It’s easy to see how each of these stressor categories could be escalated as a result of the year we’ve had. For example, the crises we’ve been through tossed role boundaries out the window. Many employees were forced into new roles and feeling uncertainty, and are having to manage shifting responsibilities as industries and economies continue to manage the crisis. Additionally, many employees are carrying larger and tougher workloads, coupled simultaneously with childcare and family responsibilities. Virtual and remote work has removed the boundaries we’ve had in the past around how we integrate work into our lives.

What’s perhaps most important is what occurs if we don’t proactively address the stressors we experience from work – burnout. While not classified as a medical condition, burnout is included in the International Classification of Diseases (ICD-11) as an occupational phenomenon. It isn’t something to take lightly. When we reach the point of burnout, we experience chronic feelings of emotional, physical, and mental exhaustion. We also mentally distance from and hold negative feelings toward our work.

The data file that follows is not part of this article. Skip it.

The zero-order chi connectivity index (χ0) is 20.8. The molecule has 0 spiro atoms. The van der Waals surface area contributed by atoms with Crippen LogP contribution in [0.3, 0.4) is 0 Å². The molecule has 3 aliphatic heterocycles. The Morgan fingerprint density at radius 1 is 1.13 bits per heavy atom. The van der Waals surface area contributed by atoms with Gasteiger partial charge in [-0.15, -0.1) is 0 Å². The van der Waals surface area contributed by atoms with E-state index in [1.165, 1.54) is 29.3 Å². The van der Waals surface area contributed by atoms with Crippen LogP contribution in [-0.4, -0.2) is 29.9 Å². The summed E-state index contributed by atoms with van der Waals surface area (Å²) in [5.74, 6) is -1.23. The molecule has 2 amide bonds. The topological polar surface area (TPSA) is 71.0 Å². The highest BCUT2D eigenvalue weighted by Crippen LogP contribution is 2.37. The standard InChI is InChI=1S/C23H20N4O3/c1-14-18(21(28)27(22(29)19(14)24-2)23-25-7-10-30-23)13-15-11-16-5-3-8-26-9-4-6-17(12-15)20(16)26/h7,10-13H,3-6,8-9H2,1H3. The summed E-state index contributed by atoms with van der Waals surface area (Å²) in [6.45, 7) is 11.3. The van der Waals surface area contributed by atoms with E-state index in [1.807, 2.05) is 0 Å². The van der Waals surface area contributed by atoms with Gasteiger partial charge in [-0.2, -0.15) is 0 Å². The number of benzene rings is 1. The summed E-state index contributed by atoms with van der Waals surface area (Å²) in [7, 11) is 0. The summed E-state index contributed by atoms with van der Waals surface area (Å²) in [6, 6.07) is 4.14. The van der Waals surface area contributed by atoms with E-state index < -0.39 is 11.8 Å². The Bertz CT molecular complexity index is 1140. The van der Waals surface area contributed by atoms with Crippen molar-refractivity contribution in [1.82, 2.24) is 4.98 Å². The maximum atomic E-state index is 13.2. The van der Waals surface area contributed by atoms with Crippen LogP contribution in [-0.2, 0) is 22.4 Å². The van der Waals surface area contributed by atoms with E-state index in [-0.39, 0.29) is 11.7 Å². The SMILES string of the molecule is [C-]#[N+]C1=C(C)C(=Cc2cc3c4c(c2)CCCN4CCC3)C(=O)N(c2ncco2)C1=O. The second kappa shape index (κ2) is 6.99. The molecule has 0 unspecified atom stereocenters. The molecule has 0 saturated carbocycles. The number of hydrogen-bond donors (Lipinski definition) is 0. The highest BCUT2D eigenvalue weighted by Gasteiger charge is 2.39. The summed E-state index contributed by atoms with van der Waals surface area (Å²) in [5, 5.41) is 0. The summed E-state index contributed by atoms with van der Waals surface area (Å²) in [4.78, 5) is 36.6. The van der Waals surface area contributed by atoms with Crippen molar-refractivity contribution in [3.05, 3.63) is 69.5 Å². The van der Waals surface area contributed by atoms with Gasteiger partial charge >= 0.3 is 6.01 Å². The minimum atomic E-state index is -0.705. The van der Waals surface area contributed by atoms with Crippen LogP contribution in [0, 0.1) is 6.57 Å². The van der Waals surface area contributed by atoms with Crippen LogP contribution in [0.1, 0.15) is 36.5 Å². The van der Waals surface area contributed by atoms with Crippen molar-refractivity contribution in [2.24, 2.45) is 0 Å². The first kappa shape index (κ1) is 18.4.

What can employees do to manage workplace stressors?

While there is an empirical science to burnout and workplace stressors, our perceptions are subjective. What I find to be stressful, a team member of mine may not. Past experiences, personality type, available resources, and other stressors in our lives all influence our perceptions of stress and ability to manage it. The differentiator is appraisal – how we interpret and perceive the stressors in our job (or personal life). This suggests that employees have a choice in how they view workplace stressors – and that we can learn to view them in ways that are not as threatening, and even as positive opportunities.

Imagine you encounter a stressor – something that could affect your well-being. First, you make a primary appraisal . Do you perceive it as significant enough to derail your ability to perform, behave, or act? If yes, you then move on to the secondary appraisal – what actions can you take to prevent it from becoming debilitating – and thwarting your performance?

Appraising your stressors provides you with a sense of control over them, which is incredibly helpful in itself, as being overloaded with stressors can make us feel as if we are spiraling out of control. When we engage in that secondary appraisal, we are determining whether our stressors are hindering or challenging.

Hindrance Stressors: Stressors appraised as obstacles that cannot be overcome, regardless of effort (e.g., Lack of job security, organizational politics).

Challenge Stressors: Stressors appraised as challenges (or opportunities) that can be overcome through effort (e.g., Heavy workload, temporary crisis). These can even be motivating for employees.